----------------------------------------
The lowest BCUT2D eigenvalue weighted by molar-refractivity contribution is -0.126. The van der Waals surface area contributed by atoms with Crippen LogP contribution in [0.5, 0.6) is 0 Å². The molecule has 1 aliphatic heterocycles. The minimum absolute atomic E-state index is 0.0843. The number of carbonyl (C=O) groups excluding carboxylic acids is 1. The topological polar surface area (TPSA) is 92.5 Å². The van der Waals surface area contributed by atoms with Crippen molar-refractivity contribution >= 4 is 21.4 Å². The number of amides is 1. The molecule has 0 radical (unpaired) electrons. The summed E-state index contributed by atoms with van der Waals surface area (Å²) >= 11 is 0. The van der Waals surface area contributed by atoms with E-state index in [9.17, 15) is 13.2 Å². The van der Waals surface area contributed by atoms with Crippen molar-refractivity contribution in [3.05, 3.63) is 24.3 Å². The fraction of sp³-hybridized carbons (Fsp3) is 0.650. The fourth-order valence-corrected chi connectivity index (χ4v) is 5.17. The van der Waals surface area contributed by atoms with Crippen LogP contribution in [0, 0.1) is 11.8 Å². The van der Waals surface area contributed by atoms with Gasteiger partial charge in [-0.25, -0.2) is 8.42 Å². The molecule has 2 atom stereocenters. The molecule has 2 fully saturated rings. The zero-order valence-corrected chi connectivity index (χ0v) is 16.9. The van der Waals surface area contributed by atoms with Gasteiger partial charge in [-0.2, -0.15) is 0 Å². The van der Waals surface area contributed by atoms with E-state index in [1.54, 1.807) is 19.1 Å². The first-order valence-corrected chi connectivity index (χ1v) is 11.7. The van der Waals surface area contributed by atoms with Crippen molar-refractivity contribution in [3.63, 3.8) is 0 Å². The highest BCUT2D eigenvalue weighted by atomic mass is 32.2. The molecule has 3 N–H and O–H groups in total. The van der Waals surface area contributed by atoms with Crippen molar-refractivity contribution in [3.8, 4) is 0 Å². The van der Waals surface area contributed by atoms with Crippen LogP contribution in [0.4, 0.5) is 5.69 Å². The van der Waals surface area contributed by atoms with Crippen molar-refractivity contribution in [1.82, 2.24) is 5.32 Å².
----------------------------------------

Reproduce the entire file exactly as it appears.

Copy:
The lowest BCUT2D eigenvalue weighted by molar-refractivity contribution is -0.126. The van der Waals surface area contributed by atoms with Crippen LogP contribution in [0.5, 0.6) is 0 Å². The molecule has 1 aliphatic heterocycles. The minimum absolute atomic E-state index is 0.0843. The number of carbonyl (C=O) groups excluding carboxylic acids is 1. The topological polar surface area (TPSA) is 92.5 Å². The van der Waals surface area contributed by atoms with Crippen molar-refractivity contribution >= 4 is 21.4 Å². The number of amides is 1. The molecule has 0 radical (unpaired) electrons. The summed E-state index contributed by atoms with van der Waals surface area (Å²) >= 11 is 0. The van der Waals surface area contributed by atoms with E-state index in [9.17, 15) is 13.2 Å². The van der Waals surface area contributed by atoms with Crippen molar-refractivity contribution in [3.05, 3.63) is 24.3 Å². The fraction of sp³-hybridized carbons (Fsp3) is 0.650. The fourth-order valence-corrected chi connectivity index (χ4v) is 5.17. The van der Waals surface area contributed by atoms with Crippen LogP contribution in [0, 0.1) is 11.8 Å². The van der Waals surface area contributed by atoms with Gasteiger partial charge in [-0.25, -0.2) is 8.42 Å². The molecule has 2 atom stereocenters. The molecule has 2 fully saturated rings. The zero-order valence-corrected chi connectivity index (χ0v) is 16.9. The van der Waals surface area contributed by atoms with Gasteiger partial charge in [-0.2, -0.15) is 0 Å². The van der Waals surface area contributed by atoms with E-state index in [1.54, 1.807) is 19.1 Å². The first-order valence-corrected chi connectivity index (χ1v) is 11.7. The van der Waals surface area contributed by atoms with Crippen molar-refractivity contribution in [3.63, 3.8) is 0 Å². The highest BCUT2D eigenvalue weighted by atomic mass is 32.2. The molecule has 3 N–H and O–H groups in total. The van der Waals surface area contributed by atoms with Crippen molar-refractivity contribution in [3.8, 4) is 0 Å². The van der Waals surface area contributed by atoms with Crippen LogP contribution in [0.4, 0.5) is 5.69 Å². The van der Waals surface area contributed by atoms with Crippen molar-refractivity contribution in [1.82, 2.24) is 5.32 Å².